It is not uncommon for employers to have executive severance plans that pay substantial severance if an executive loses employment in connection with a change in control. In a recent federal district court decision, a former chief executive officer sued an employer for $700,000 claimed to be owed as severance as a result of termination of employment within one year of a change in control. The severance plan paid only if the executive lost employment within the one year period following the change in control. The new employer, however, decided to terminate the executive just after the one year anniversary. The new CEO had told the executive about three months before the one year anniversary that the executive would be terminated after the one year period expired. Approximately three weeks before the one year period ended, the executive was placed on “garden leave,” in other words, relieved of all responsibilities and told to stay home. His official termination date was one week following the anniversary of the change in control date.
The court found that under the terms of the severance plan the executive had not been terminated within one year of the date of the change in control. Therefore, under the terms of the plan the executive was not entitled to benefits.
However, the court was willing to consider a claim that the executive made for benefit interference under ERISA. ERISA prohibits an employer from discharging, fining, suspending, expelling, disciplining or discriminating against a participant or beneficiary for the purpose of interfering with the attainment of any right to which the participant may be entitled under an ERISA plan. The court interpreted this language to prohibit an employer from terminating or otherwise taking adverse action against an employee with the specific intent of preventing that employee from obtaining ERISA benefits. The court found that the executive had sufficiently alleged that the employer had manipulated the date of termination with the specific intent of depriving the employee of the severance benefits to which he would otherwise have been entitled.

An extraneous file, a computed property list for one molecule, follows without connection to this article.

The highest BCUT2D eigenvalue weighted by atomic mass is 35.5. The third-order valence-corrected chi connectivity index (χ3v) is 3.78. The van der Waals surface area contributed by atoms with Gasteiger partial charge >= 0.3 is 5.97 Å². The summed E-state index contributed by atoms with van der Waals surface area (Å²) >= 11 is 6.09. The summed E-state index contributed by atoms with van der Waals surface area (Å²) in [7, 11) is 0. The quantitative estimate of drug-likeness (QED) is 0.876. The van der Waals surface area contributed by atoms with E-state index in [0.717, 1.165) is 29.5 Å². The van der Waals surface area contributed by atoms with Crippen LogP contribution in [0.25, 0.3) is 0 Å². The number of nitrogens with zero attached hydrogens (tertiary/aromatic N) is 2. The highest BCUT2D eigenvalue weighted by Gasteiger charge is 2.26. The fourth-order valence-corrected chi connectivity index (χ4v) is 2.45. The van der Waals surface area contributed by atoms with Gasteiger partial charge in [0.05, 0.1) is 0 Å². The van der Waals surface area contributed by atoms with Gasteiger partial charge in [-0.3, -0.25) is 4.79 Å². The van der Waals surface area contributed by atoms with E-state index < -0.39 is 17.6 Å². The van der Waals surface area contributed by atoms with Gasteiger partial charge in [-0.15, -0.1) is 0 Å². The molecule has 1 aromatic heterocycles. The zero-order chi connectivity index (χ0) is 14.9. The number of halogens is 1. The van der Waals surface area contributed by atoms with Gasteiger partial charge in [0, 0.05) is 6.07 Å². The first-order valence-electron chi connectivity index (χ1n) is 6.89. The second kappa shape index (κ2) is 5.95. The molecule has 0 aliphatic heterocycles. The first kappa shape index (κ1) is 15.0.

The case was before the court on the employer’s motion to dismiss so the court accepted as true the allegations made by the executive. The motion to dismiss was denied. The court said that there could be benign reasons why the company would pay the employee for 30 days after stripping the employee of all responsibilities but that there was also the possibility that the employer had improper motives for the timing of the employment termination given the fact that the garden leave saved the employer over $700,000 in severance pay.
Employers with similar change in control severance plans should keep in mind this ERISA provision if they contemplate terminating an employee shortly after the employee would no longer be eligible for severance benefits.